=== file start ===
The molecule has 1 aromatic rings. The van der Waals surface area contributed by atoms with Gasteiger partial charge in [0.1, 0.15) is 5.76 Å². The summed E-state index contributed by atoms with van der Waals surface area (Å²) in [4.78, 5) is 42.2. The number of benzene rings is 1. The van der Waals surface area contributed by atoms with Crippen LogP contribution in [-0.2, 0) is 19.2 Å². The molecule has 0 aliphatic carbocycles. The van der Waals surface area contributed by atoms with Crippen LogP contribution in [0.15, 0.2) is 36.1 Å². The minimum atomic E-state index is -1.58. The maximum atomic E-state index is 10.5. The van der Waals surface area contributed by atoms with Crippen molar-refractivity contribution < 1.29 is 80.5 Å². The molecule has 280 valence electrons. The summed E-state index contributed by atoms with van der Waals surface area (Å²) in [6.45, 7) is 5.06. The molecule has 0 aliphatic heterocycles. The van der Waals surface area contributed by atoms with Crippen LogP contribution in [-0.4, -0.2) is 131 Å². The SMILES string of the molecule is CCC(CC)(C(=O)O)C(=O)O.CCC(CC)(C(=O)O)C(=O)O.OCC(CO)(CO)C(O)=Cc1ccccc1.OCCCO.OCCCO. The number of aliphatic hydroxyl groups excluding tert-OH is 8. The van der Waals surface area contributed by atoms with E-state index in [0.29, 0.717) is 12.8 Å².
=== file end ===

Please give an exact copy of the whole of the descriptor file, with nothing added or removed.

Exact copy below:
The molecule has 1 aromatic rings. The van der Waals surface area contributed by atoms with Gasteiger partial charge in [0.1, 0.15) is 5.76 Å². The summed E-state index contributed by atoms with van der Waals surface area (Å²) in [4.78, 5) is 42.2. The number of benzene rings is 1. The van der Waals surface area contributed by atoms with Crippen LogP contribution in [-0.2, 0) is 19.2 Å². The molecule has 0 aliphatic carbocycles. The van der Waals surface area contributed by atoms with Crippen LogP contribution in [0.15, 0.2) is 36.1 Å². The minimum atomic E-state index is -1.58. The maximum atomic E-state index is 10.5. The van der Waals surface area contributed by atoms with Crippen molar-refractivity contribution < 1.29 is 80.5 Å². The molecule has 280 valence electrons. The summed E-state index contributed by atoms with van der Waals surface area (Å²) in [6.45, 7) is 5.06. The molecule has 0 aliphatic heterocycles. The van der Waals surface area contributed by atoms with Crippen LogP contribution in [-0.4, -0.2) is 131 Å². The SMILES string of the molecule is CCC(CC)(C(=O)O)C(=O)O.CCC(CC)(C(=O)O)C(=O)O.OCC(CO)(CO)C(O)=Cc1ccccc1.OCCCO.OCCCO. The number of aliphatic hydroxyl groups excluding tert-OH is 8. The van der Waals surface area contributed by atoms with E-state index in [0.29, 0.717) is 12.8 Å².